Soon Izzy’s adding charms to her bracelet. But when a task goes seriously awry and threatens to derail her mother’s budding political career, Izzy has her hands full proving she’s not an emerging juvenile delinquent. Add in some middle school mean girls, a giant pumpkin that could be the answer to all her problems, and discovering she might have a crush on the boy she accidentally punched in the face, and Izzy may just pull it all together and Earn Her Charm. And she’s about to find out the best kind of friends are just like stars: Bright and beautiful, appearing just when you need them, to shine a little bit of light on a dark night.

I adored this book.  It encompasses so many very important themes for middle aged readers such as friendship, being yourself, family, love and so much more.  It has humor and moral lessons that are sure to strike a cord for all readers.  I loved Izzy.  She was not perfect and did not need to change and try to become perfect.  She just needed to find her place.  This is also such a great book to create some important taking point with young adults.  It is a great way to help to bridge those conversations.  A delight of a read!! 
#FirstLine The bracelet and the first charm appeared the day I punched Austin Jackson in the nose.

Jenny Lundquist

Jenny Lundquist grew up in Huntington Beach, California, wearing glasses and wishing they had magic powers. They didn't, but they did help her earn a degree in intercultural studies at Biola University. Jenny has painted an orphanage in Mexico, taught English at a university in Russia, and hopes one day to write a book at a café in Paris. Jenny and her husband live in northern California with their two sons and Rambo, the world's whiniest cat.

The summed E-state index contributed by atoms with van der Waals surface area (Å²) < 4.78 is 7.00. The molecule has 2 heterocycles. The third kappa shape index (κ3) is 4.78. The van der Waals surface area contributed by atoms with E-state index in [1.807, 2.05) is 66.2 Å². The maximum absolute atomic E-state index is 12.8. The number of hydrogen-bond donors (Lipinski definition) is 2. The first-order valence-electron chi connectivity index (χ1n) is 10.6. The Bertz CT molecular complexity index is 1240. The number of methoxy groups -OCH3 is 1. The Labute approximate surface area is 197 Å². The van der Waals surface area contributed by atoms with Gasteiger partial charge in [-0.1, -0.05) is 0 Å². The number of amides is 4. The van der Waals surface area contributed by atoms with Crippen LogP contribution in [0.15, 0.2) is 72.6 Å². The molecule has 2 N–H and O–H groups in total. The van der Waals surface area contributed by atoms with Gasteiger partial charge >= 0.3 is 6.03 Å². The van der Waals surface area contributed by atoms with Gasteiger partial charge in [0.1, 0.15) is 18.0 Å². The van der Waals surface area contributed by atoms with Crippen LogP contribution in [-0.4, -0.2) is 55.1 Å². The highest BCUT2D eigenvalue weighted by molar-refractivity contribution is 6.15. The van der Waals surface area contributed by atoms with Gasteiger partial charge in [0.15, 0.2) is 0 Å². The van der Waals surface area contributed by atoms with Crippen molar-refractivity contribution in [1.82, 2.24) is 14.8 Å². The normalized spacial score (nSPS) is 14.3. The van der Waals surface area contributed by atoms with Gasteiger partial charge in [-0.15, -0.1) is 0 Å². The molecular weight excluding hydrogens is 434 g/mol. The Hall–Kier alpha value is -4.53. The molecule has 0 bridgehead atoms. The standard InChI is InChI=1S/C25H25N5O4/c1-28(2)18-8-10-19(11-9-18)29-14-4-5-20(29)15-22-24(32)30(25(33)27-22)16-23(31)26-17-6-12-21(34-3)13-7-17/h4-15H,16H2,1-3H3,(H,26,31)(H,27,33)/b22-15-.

Monday, November 28, 2016

#MMBBR #Highlight @HarperCollins STAY GONE by Holly Brown

Stay Gone: A Novella by [Brown, Holly]

STAY GONE by Holly Brown
“A mother is just a woman who gave birth to you. You don’t need her to like you, or love you. Because a mother’s just another person.
She was. And now she’s dead.”
Growing up, Rae played the good girl, hoping to win her mother Marlene’s love. But Marlene favored Rae’s dangerous older brother Thomas, even after he nearly got teenage Rae killed. The night Thomas disappeared was the best night of Rae’s life.
Now 28 years old and engaged, Rae is nursing Marlene, who has advanced cancer and one last request: for Rae to find Thomas and bring him home.
Thomas purports to be a changed man, the CEO of his own meteorically successful company. But Rae knows he’s hiding something. When Marlene takes a turn for the worse, is it assisted suicide or murder?
The answer goes back decades, through secrets and pain, and comes back full circle. Rae has to figure out who she can really trust. Or else.
Poor little good girl . . . who’ll save her now?

Holly Brown
About Holly Brown